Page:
Abbie Gaffey

What do you do for ISU Community and Economic Development Extension and Outreach?

I work with communities on the Rural Housing Readiness Assessment program, conduct housing needs assessments, organize housing summits, and research housing issues and policies.

What is the best part of your job?

I enjoy working with enormously smart people who share a love for Iowa that inspires them to preserve our towns, our landscapes, and our tremendous quality of life. 

Name one fun thing about yourself that not many people know.

I express my love for my job with an Iowa State University license plate that spells out NRDVANA because I’ve done died and gone to Nerdvana!

What do you do in your spare time?

I read a shocking amount of books, hang out with my hilarious friends, make art destined for the garbage can, and Instant Pot a lot.

What is one thing you would like to accomplish in this position?

I’d like to teach more leaders about the importance of housing in their communities to make sure we have housing that is affordable for our workforce, accessible and safe for our seniors, and available for young families to start their lives in our communities.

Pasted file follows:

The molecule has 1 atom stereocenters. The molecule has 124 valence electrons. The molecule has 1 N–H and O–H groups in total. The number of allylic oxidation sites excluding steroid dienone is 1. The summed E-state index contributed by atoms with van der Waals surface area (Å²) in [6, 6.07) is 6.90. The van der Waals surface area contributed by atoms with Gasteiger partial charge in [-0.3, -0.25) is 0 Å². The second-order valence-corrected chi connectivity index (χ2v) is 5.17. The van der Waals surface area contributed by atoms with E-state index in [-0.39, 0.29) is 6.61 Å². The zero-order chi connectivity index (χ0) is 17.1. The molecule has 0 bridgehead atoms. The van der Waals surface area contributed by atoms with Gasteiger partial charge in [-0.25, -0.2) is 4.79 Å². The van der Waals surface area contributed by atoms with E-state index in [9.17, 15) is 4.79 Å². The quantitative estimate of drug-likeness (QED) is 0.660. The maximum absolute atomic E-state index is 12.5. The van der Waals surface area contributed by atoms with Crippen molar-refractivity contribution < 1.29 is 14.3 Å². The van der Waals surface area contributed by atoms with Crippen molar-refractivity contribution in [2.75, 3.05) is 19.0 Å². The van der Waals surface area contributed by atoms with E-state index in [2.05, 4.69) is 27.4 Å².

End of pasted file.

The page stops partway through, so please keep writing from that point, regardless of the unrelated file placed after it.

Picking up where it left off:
How do you create a #StrongIowa?

I create a #StrongIowa by being a bridge between Iowa communities and the world of resources available to them through Iowa State University Extension & Outreach.

What have you been up to lately (in your job)?

I have been working on the Rural Housing Readiness Assessment program. This is a three-session workshop where local leaders evaluate their zoning codes, housing policies, available housing programs, and resources; consult with the public on the types of housing the community would like to see happen, and establish a strategic plan to improve or create new housing opportunities. I’ve also been working with a five-state collaborative to rewrite the Marketing Hometown America program curriculum. This program combines study circles and strategic planning designed to attract new residents to communities by marketing small towns as viable places to start new businesses, raise children, and eventually retire.